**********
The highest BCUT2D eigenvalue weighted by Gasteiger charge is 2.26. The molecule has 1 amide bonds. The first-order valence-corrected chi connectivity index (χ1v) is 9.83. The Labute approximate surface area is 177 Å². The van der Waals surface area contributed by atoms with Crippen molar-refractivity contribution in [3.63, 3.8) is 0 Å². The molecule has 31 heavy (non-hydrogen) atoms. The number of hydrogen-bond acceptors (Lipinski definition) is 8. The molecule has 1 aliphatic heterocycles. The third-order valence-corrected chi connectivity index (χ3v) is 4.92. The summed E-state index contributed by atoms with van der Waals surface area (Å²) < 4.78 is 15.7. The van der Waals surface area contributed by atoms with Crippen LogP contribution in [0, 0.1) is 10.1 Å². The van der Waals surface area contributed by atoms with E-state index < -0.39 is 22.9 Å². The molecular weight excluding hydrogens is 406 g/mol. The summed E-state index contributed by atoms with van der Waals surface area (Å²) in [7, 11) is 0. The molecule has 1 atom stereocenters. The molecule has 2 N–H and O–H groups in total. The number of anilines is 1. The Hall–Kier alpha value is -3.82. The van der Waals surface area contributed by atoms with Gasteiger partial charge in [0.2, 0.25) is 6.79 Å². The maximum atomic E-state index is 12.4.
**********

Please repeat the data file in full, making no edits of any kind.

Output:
The highest BCUT2D eigenvalue weighted by Gasteiger charge is 2.26. The molecule has 1 amide bonds. The first-order valence-corrected chi connectivity index (χ1v) is 9.83. The Labute approximate surface area is 177 Å². The van der Waals surface area contributed by atoms with Crippen molar-refractivity contribution in [3.63, 3.8) is 0 Å². The molecule has 31 heavy (non-hydrogen) atoms. The number of hydrogen-bond acceptors (Lipinski definition) is 8. The molecule has 1 aliphatic heterocycles. The third-order valence-corrected chi connectivity index (χ3v) is 4.92. The summed E-state index contributed by atoms with van der Waals surface area (Å²) < 4.78 is 15.7. The van der Waals surface area contributed by atoms with Crippen LogP contribution in [0, 0.1) is 10.1 Å². The van der Waals surface area contributed by atoms with E-state index < -0.39 is 22.9 Å². The molecular weight excluding hydrogens is 406 g/mol. The summed E-state index contributed by atoms with van der Waals surface area (Å²) in [7, 11) is 0. The molecule has 1 atom stereocenters. The molecule has 2 N–H and O–H groups in total. The number of anilines is 1. The Hall–Kier alpha value is -3.82. The van der Waals surface area contributed by atoms with Gasteiger partial charge in [0.2, 0.25) is 6.79 Å². The maximum atomic E-state index is 12.4.